Jump to content

Old vs new style awning brackets — are the old ones failure prone?


Recommended Posts

Mine are simple bent pieces of aluminum, the newer ones have extra welded gussets. Maybe because of this?

943116B0-DC70-4843-AD24-9035A75D43EB.thumb.jpeg.6f0be0efccc6f99b96ae128ecaffeaaa.jpeg

Those are stretch cracks from when the approximately 120 degree bend was made, so far none of the four brackets has a larger crack. It sure looks like a future failure point to me....

Has anybody seen a broken one? If somebody can post a picture of the new style bracket, that would be helpful. Comments?

BTW, I discovered that when inspecting the awning hardware, and I also found this.... which was contributing to creaks and pops. After tightening and lubing with silicone it was OK.

52C51F67-A1FD-4F72-A80D-2F080A3E047E.thumb.jpeg.6f55d844b0f5403b833487439a4f464d.jpeg

Thanks,

John Davies

Spokane WA

Edited by John E Davies
  • Like 1

"Mouse":  2017 Legacy Elite II NARV (Not An RV) Two Beds, Hull Number 218, See my HOW TO threads: https://olivertraveltrailers.com/topic/john-e-davies-how-to-threads-and-tech-articles-links/

Tow Vehicle: 2013 Land Cruiser 200, 33" LT tires, airbags.

Link to post
Share on other sites

Interesting discussion topic.  There have been a few owners that have lost their awning in high winds.  I’m curious as well what the failure point is when that happens.   Does the bracket fail?  Or the bolts holding the awning to the bracket?  Does any damage occur to the Ollie fiberglass hull itself?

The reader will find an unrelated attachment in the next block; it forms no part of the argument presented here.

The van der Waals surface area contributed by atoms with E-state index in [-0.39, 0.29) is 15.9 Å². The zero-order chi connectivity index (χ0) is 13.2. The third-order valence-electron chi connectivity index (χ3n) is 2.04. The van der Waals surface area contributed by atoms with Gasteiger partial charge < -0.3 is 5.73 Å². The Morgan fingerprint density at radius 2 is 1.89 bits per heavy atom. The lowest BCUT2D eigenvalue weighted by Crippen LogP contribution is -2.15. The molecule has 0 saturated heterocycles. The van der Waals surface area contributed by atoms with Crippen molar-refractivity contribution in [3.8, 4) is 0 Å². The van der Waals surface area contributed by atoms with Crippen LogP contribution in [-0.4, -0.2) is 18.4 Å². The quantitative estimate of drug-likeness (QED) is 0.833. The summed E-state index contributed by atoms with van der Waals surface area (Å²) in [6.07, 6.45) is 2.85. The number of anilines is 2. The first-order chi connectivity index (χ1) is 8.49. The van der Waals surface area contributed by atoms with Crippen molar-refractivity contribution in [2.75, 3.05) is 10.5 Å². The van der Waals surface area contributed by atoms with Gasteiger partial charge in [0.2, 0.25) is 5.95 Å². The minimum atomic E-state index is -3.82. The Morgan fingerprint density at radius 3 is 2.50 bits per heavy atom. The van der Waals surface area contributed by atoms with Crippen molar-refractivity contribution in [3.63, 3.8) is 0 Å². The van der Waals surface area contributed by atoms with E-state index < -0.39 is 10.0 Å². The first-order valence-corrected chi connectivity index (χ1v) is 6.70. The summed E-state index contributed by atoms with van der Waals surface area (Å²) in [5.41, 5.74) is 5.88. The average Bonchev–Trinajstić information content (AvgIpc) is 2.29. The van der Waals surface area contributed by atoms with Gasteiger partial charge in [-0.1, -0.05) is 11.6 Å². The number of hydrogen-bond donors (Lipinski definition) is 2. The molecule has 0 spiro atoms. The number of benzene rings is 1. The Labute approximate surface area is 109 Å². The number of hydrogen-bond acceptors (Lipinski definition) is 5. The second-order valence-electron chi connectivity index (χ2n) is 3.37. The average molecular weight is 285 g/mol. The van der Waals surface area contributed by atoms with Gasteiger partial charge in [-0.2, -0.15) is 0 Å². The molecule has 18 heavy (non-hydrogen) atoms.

• Like 1

2019 Oliver Legacy Elite II - Hull #461

Tow Vehicles:

Primary - 2019 Ford F-250

Backup - 2019 Nissan Armada 

 

States Visited.jpg

Link to post
Share on other sites
  • Moderators
Posted (edited)

I'd much rather a bracket fail than the fiberglass it's attached to.

I've never heard of an awning completely detaching itself, but perhaps one has.  I believe that the brackets that attach the arms to the case are what fail in wind.  So you just get an awning that's folded over the top of the trailer without damage to either Oliver's brackets or the hull.

I think that the bracket design changed when Oliver switched to legless awnings.  Perhaps they were concerned that the constant flex of the unsupported awning would eventually fatigue the brackets.  

Edited by Overland
  • Like 2

Snowball • The world's only spherical Ollie

Link to post
Share on other sites
Posted (edited)
24 minutes ago, FrankC said:

I’m curious as well what the failure point is when that happens.   Does the bracket fail?  Or the bolts holding the awning to the bracket?  Does any damage occur to the Ollie fiberglass hull itself?    

The four Fiamma awning brackets each have a small attach bolt, much weaker than the really big ones (two per bracket) going into the fiberglass (which are reinforced with bedding compound, I hope)....

Edited by John E Davies

"Mouse":  2017 Legacy Elite II NARV (Not An RV) Two Beds, Hull Number 218, See my HOW TO threads: https://olivertraveltrailers.com/topic/john-e-davies-how-to-threads-and-tech-articles-links/

Tow Vehicle: 2013 Land Cruiser 200, 33" LT tires, airbags.

Link to post
Share on other sites
  • Moderators

For what its worth - the two awning "failures" that I have seen resulted from the wind taking the awning and bending it up and over the roof of the Oliver.  In both cases the support brackets did not seem to have moved but the metal and/or plastic pieces of the awning were toast.

Bill

  • Thanks 1
  • Like 1

2017 Ford F150 Lariat 3.5EB FX4 Max Towing 2016 Oliver Elite II - Hull #117 "Twist"

Link to post
Share on other sites

Create an account or sign in to comment

You need to be a member in order to leave a comment

Create an account

Sign up for a new account in our community. It's easy!

Register a new account

Sign in

Already have an account? Sign in here.

Sign In Now
×
×
  • Create New...